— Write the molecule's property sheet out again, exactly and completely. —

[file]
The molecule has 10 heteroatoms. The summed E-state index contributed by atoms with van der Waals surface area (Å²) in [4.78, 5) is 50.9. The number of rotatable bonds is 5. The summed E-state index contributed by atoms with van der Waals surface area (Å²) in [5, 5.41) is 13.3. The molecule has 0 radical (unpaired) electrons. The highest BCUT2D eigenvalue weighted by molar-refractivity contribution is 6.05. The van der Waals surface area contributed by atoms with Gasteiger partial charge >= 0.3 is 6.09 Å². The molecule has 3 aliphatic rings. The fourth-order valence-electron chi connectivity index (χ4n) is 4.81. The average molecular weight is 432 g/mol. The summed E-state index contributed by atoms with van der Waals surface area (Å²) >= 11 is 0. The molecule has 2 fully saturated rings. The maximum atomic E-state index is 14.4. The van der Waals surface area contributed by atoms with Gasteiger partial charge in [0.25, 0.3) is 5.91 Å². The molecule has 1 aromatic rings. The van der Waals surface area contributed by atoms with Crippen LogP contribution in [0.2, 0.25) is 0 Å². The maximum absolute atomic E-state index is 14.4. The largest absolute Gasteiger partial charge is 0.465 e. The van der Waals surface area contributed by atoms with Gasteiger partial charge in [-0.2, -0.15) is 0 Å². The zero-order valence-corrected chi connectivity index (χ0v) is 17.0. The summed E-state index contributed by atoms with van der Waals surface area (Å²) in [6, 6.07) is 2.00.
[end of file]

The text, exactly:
The molecule has 10 heteroatoms. The summed E-state index contributed by atoms with van der Waals surface area (Å²) in [4.78, 5) is 50.9. The number of rotatable bonds is 5. The summed E-state index contributed by atoms with van der Waals surface area (Å²) in [5, 5.41) is 13.3. The molecule has 0 radical (unpaired) electrons. The highest BCUT2D eigenvalue weighted by molar-refractivity contribution is 6.05. The van der Waals surface area contributed by atoms with Gasteiger partial charge >= 0.3 is 6.09 Å². The molecule has 3 aliphatic rings. The fourth-order valence-electron chi connectivity index (χ4n) is 4.81. The average molecular weight is 432 g/mol. The summed E-state index contributed by atoms with van der Waals surface area (Å²) >= 11 is 0. The molecule has 2 fully saturated rings. The maximum atomic E-state index is 14.4. The van der Waals surface area contributed by atoms with Gasteiger partial charge in [0.25, 0.3) is 5.91 Å². The molecule has 1 aromatic rings. The van der Waals surface area contributed by atoms with Crippen LogP contribution in [0.2, 0.25) is 0 Å². The maximum absolute atomic E-state index is 14.4. The largest absolute Gasteiger partial charge is 0.465 e. The van der Waals surface area contributed by atoms with Gasteiger partial charge in [-0.2, -0.15) is 0 Å². The zero-order valence-corrected chi connectivity index (χ0v) is 17.0. The summed E-state index contributed by atoms with van der Waals surface area (Å²) in [6, 6.07) is 2.00.